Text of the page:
Creating a rich data environment by fusing multiple internal and external sources into a secure environment can help drive public sector benefits through digital transformation.
Leidos is well versed in supporting this; specifically, we have extensive experience fusing structured data from heritage systems with the most modern IP-enabled sensors and other internet-born data to provide a rich picture for critical decision-making.
Our clients are demanding this more and more in real time, supporting informed decision making through real-time and predictive analytics.
Single Trade Window: UK realisation without significant refactoring
By reimaging the borders, we could implement improved border management through considering a Single Trade Window. The term Single Trade Window is used to describe a multitude of different platforms, systems and environments, and the use is not limited to the trade context.
The Single Trade Window is a set of operational processes and systems that allow parties involved in trade and transport to lodge standardised information and documents with a single entry point to fulfill all import, export, and transit-related regulatory requirements.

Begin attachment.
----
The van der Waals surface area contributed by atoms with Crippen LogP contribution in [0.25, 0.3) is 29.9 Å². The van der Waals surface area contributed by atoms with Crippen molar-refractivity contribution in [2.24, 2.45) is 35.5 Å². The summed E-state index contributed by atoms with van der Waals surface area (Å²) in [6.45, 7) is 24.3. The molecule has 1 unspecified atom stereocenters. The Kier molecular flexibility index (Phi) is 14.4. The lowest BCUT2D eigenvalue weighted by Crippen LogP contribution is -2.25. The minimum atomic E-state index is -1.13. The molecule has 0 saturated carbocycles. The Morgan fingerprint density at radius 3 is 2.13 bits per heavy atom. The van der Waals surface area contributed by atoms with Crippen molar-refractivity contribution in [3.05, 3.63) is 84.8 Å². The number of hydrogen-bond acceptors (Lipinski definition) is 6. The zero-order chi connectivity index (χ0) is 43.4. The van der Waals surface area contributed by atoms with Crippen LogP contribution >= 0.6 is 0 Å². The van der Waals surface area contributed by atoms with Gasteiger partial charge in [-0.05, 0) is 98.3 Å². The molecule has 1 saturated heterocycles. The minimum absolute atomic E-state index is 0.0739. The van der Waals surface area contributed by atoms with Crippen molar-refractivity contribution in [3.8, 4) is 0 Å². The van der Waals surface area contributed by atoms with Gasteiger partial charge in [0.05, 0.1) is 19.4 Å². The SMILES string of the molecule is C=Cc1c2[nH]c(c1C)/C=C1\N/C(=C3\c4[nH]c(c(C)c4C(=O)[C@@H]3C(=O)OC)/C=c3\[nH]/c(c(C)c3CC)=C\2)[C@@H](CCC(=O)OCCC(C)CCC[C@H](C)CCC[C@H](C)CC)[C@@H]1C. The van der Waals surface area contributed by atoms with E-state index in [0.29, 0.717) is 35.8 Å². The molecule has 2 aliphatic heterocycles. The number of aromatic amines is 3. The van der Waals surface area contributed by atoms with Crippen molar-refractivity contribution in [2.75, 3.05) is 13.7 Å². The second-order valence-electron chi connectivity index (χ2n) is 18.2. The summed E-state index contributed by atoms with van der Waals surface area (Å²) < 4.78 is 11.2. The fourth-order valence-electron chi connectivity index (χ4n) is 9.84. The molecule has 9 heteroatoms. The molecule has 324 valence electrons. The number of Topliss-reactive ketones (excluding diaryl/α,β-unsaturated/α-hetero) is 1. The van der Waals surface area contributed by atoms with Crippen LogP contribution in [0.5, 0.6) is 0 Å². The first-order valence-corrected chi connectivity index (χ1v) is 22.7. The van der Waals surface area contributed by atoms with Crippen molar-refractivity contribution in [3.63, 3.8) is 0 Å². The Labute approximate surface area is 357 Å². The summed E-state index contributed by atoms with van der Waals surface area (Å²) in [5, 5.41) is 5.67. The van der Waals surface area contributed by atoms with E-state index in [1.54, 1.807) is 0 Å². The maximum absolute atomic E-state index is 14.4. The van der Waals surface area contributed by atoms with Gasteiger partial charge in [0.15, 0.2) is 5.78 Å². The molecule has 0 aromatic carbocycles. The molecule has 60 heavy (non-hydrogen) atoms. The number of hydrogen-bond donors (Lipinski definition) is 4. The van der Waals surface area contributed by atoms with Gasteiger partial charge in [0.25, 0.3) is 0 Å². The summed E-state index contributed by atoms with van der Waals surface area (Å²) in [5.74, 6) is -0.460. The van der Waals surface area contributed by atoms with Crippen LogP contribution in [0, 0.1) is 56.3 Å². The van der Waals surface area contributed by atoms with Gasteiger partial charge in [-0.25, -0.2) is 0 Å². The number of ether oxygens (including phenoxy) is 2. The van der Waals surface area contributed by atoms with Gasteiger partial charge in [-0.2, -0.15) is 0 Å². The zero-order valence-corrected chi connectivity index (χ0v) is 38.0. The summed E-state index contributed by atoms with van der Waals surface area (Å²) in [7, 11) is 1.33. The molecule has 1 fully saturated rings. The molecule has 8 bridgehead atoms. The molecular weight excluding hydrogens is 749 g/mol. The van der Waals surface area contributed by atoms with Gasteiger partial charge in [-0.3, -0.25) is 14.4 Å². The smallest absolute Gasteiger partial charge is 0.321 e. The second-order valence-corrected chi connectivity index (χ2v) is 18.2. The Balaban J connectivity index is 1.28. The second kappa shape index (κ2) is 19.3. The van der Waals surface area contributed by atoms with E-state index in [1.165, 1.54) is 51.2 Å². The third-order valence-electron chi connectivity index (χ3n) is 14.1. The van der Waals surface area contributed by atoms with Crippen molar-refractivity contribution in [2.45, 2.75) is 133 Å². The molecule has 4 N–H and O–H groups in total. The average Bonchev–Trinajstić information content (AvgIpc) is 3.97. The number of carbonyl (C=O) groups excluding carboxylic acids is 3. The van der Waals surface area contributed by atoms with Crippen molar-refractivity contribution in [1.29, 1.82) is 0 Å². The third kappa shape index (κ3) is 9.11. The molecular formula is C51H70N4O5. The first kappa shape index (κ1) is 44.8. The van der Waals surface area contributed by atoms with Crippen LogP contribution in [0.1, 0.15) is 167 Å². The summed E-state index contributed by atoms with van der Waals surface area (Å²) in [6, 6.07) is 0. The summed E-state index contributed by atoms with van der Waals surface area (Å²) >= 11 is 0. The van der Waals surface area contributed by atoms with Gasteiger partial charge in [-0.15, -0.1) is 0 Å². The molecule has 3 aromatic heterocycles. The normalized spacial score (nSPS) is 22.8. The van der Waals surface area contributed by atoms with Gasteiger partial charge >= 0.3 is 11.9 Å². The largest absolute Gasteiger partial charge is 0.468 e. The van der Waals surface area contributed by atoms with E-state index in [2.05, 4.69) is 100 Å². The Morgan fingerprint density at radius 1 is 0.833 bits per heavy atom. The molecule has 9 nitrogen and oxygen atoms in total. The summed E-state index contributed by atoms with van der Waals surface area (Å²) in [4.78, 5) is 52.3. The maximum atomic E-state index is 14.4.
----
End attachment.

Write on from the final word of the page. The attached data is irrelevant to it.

This is not a new concept and has been discussed in the UK for many years in various guises, however the reality remains extremely complex, requiring a carefully planned operational roadmap, and incrementally implementable technical strategy.
Transferable Learnings: Single Supply Chain Integration Portal Example
Learning from how organisations have transformed legacy systems to modern architectures and processes can provide the knowledge transfer to reduce risk and ultimately drive success.
One example in the UK is how Leidos has transformed the commodity procurement, storage and distribution functions of the Ministry of Defence’s (MOD) Logistic Commodities and Services Operating Centre. Since 2015, the Logistics, Commodities Services and Transformation (LCST) Programme has delivered over £1bn worth of products to the UK Military, using cutting-edge procurement techniques and strong governance.
That means getting everything from food rations to boots, exactly where they need to be, at the right price and at the right time. With an effective process for engaging the market, the Programme has driven equal opportunity to all suppliers, particularly Small and Medium Enterprises, across the Food, Fuel, Medical, General Supplies and Clothing commodity sectors.
Prior to the LCST Programme, the MOD used a lot of manual processes to enable the fulfilment of orders. Leidos has now built interfaces with the legacy MOD systems at the same time improving information flows, delivering modern end-user services and delivering a source of trusted management information. Clearly security was paramount with robust processes required for approvals, financials and identity management.